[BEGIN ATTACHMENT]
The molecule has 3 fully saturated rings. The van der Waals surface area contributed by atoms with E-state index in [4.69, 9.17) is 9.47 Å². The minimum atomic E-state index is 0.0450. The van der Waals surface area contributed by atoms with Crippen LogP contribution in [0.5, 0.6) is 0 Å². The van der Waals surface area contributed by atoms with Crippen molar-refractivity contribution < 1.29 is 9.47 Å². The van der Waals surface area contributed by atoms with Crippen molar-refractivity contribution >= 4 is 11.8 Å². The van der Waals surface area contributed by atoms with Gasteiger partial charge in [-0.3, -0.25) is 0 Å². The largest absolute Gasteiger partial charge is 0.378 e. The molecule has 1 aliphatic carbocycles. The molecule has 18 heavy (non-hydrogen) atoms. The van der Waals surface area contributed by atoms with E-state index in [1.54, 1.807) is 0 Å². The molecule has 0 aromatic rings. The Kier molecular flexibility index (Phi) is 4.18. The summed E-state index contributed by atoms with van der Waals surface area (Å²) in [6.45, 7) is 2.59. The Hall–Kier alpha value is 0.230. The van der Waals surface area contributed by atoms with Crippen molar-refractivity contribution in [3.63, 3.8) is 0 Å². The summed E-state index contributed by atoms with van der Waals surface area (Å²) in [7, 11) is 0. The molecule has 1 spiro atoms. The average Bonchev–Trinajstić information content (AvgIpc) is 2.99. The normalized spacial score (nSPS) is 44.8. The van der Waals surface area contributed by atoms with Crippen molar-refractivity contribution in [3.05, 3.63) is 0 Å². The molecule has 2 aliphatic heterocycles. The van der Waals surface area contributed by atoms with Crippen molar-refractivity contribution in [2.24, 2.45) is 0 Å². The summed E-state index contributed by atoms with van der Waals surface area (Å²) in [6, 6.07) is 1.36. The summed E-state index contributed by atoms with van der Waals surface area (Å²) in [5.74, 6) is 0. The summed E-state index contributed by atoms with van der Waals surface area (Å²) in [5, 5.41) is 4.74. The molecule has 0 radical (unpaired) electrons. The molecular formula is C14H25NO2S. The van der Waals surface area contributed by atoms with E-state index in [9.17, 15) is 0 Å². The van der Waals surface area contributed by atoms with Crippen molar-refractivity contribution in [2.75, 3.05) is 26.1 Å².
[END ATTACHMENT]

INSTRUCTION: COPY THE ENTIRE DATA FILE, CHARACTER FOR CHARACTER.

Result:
The molecule has 3 fully saturated rings. The van der Waals surface area contributed by atoms with E-state index in [4.69, 9.17) is 9.47 Å². The minimum atomic E-state index is 0.0450. The van der Waals surface area contributed by atoms with Crippen LogP contribution in [0.5, 0.6) is 0 Å². The van der Waals surface area contributed by atoms with Crippen molar-refractivity contribution < 1.29 is 9.47 Å². The van der Waals surface area contributed by atoms with Crippen molar-refractivity contribution >= 4 is 11.8 Å². The van der Waals surface area contributed by atoms with Gasteiger partial charge in [-0.3, -0.25) is 0 Å². The largest absolute Gasteiger partial charge is 0.378 e. The molecule has 1 aliphatic carbocycles. The molecule has 18 heavy (non-hydrogen) atoms. The van der Waals surface area contributed by atoms with E-state index in [1.54, 1.807) is 0 Å². The molecule has 0 aromatic rings. The Kier molecular flexibility index (Phi) is 4.18. The summed E-state index contributed by atoms with van der Waals surface area (Å²) in [6.45, 7) is 2.59. The Hall–Kier alpha value is 0.230. The van der Waals surface area contributed by atoms with Crippen molar-refractivity contribution in [3.63, 3.8) is 0 Å². The summed E-state index contributed by atoms with van der Waals surface area (Å²) in [7, 11) is 0. The molecule has 1 spiro atoms. The average Bonchev–Trinajstić information content (AvgIpc) is 2.99. The normalized spacial score (nSPS) is 44.8. The van der Waals surface area contributed by atoms with Crippen molar-refractivity contribution in [3.05, 3.63) is 0 Å². The molecule has 2 aliphatic heterocycles. The van der Waals surface area contributed by atoms with Crippen molar-refractivity contribution in [2.24, 2.45) is 0 Å². The summed E-state index contributed by atoms with van der Waals surface area (Å²) in [6, 6.07) is 1.36. The summed E-state index contributed by atoms with van der Waals surface area (Å²) in [5.74, 6) is 0. The summed E-state index contributed by atoms with van der Waals surface area (Å²) in [5, 5.41) is 4.74. The molecule has 0 radical (unpaired) electrons. The molecular formula is C14H25NO2S. The van der Waals surface area contributed by atoms with E-state index in [9.17, 15) is 0 Å². The van der Waals surface area contributed by atoms with Crippen molar-refractivity contribution in [2.75, 3.05) is 26.1 Å².